Sara and Jordan Aren't Supposed To Be Here is a very funny, cringe comedy, a little reminiscent of the America Office. Sara and Jordan are members of the most popular up and coming Wellington band, T-Sauce and the Unexpected Mannequins. They haven’t played their first gig yet, in fact they don’t know how to play any instruments, but that hasn’t stopped them from putting together a workshop - how to start a wildly successful band. We are their first paying customers, and there will be no refunds.
Oddacity is delightful, hysterical, and ridiculous. The show is a collection of circus, cabaret, and comedy sketches, each more silly than the last. It’s one of those shows that when you try to explain, you have to preface your description with ‘it sounds stupid but…’. Oddacity is the definitive ‘you had to be there’ show, and you do not want to miss out.
Like most creatives, I have a list of people I want to make a show with. Some are obvious: friends of mine from the spoken word scene, previous collaborators, talented peers. Some are farther reaching: the writer of that play I reviewed which I couldn’t find fault with, or directors I have followed for decades. But nowhere on this long and inclusive dream list have I included anyone I was ever in an actual relationship with. The closest I got was making a solo show about a particularly memorable break up. We hadn’t spoken for a year when I performed it to a room full of strangers, but even that was too close for comfort.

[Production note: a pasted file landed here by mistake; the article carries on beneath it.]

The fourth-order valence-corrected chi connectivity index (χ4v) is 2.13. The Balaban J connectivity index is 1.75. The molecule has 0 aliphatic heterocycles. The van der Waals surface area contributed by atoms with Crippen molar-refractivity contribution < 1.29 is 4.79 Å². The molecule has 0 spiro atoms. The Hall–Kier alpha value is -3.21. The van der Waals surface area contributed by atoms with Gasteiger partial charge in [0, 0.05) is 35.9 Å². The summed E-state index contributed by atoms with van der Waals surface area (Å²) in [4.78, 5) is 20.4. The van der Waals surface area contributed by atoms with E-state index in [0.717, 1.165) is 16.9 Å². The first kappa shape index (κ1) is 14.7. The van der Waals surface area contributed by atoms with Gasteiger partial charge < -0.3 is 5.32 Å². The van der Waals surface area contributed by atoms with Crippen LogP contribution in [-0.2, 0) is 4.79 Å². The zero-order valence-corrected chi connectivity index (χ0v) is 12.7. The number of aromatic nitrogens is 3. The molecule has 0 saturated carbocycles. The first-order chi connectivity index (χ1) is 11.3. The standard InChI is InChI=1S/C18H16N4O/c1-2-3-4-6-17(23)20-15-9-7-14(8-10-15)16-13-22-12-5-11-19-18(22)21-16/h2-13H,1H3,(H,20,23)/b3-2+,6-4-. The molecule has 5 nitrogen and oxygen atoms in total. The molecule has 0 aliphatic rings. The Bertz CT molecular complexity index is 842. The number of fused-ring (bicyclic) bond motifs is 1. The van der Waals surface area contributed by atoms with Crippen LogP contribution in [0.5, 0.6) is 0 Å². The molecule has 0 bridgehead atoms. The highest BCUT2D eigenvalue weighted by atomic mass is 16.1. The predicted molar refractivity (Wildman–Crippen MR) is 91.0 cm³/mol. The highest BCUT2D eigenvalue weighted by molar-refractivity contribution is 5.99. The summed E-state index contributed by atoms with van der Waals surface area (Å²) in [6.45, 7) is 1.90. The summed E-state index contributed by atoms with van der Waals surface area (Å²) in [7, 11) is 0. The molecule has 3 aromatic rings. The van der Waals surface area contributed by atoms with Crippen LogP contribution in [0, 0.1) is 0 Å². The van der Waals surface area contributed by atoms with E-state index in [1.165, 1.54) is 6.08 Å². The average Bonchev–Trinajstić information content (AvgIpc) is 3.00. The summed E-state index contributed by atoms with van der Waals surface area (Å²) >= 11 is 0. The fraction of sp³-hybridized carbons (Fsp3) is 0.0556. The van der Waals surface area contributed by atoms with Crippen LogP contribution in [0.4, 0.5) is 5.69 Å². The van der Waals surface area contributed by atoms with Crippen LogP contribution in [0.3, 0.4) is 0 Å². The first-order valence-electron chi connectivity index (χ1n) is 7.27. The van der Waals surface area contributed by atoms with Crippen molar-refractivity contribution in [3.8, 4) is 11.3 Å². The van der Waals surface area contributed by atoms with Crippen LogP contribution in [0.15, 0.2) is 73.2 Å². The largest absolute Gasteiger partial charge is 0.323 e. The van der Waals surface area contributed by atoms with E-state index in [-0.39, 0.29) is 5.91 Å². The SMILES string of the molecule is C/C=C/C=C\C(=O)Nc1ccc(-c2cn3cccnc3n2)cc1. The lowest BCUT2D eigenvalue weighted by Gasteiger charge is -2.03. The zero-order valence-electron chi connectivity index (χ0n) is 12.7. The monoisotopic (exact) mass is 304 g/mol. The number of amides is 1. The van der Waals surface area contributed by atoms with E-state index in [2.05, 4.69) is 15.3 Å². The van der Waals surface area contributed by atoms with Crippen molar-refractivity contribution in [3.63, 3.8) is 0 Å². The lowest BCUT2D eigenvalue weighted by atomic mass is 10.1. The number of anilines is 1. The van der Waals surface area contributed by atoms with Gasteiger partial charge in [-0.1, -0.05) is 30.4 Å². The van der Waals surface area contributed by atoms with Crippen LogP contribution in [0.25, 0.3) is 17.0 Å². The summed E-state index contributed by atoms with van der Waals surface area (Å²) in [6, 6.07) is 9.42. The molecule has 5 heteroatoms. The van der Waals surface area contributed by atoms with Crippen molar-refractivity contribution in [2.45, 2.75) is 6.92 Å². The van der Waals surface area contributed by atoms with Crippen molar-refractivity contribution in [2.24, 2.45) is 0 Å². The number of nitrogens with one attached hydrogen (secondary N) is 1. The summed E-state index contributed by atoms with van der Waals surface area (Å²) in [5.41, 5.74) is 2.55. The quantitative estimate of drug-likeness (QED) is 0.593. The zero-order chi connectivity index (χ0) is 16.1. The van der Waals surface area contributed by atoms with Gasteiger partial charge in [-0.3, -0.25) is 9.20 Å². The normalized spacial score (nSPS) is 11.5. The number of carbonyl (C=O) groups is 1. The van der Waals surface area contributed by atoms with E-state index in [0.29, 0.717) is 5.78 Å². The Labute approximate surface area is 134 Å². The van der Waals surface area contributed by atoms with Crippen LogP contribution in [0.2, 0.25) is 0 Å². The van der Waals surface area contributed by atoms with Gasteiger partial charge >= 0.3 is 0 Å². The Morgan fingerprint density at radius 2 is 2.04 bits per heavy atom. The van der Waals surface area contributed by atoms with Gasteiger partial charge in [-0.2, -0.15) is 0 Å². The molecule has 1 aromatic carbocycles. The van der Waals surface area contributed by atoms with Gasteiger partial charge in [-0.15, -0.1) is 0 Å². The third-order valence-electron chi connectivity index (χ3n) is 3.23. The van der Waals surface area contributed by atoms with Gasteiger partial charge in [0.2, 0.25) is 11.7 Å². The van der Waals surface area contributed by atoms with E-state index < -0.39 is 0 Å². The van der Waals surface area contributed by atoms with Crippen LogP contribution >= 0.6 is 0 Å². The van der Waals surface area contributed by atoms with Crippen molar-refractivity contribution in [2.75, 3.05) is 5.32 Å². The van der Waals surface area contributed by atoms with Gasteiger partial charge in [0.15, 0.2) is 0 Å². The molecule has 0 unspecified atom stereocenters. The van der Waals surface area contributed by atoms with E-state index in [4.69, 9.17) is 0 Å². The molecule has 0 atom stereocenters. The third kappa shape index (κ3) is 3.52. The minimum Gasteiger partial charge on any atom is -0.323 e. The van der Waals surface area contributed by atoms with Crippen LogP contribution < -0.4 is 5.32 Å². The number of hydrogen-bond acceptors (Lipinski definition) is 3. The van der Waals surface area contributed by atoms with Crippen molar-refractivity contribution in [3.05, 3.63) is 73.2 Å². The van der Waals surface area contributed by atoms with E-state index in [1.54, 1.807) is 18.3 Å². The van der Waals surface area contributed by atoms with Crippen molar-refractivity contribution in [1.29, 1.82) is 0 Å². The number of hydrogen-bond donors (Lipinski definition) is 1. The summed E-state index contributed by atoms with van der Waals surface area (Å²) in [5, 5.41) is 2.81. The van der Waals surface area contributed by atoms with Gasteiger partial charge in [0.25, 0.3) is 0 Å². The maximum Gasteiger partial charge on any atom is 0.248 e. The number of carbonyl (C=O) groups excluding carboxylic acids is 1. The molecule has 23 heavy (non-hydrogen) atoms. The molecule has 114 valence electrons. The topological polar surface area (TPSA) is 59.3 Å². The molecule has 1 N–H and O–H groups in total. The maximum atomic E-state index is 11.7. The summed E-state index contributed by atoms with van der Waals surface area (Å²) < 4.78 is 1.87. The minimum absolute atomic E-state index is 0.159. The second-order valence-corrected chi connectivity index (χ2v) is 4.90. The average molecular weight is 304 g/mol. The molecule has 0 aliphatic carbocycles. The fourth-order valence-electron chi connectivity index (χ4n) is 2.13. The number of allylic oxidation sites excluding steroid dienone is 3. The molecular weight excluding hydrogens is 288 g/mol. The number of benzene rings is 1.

Comedy connoisseurs Eli Matthewson (The Male Gayz) and Brynley Stent (Funny Girls) are far braver than I.
Me ’n’ Ma is a wholesome and delightful addition to this year’s Comedy Festival. We are welcomed into the space by a beaming Hamish Parkinson who offers popcorn and lemonade on the way to our seats. He greets every audience member with warmth and gratitude, setting the tone for the heart-warming 55 minutes ahead.
Mr Fungus Returns is a mischievous and entertaining children’s show, with room to become a family favourite. Mr Fungus (Fergus Aitken) leads us through an hour of mime, prop-work, and clowning which has a basic two-part structure. Act one is an elaborate physical journey as Mr Fungus makes his way to the theatre. Obstacles include a snowstorm and a cleverly executed bus journey in which Aitken switches between seven or eight familiar, bus-dwelling characters.
Dolphins are fun, friendly, and full of energy, and Thinking Dolphins at BATS was also all of these things. As I walk up to the Heyday Dome, the doors are closed and I panic that the show has already begun! Thankfully, this was only to keep the mysterious stage smoke within the theatre. As soon as I stepped into the space, the actors greeted me and spoke enthusiastically to the audience. Their energy juxtaposed the ominous smoke and the moody blue and green lighting palette.
Local Honest Reviews
At Art Murmurs, our aim is to provide honest and constructive art reviews to the Wellington community.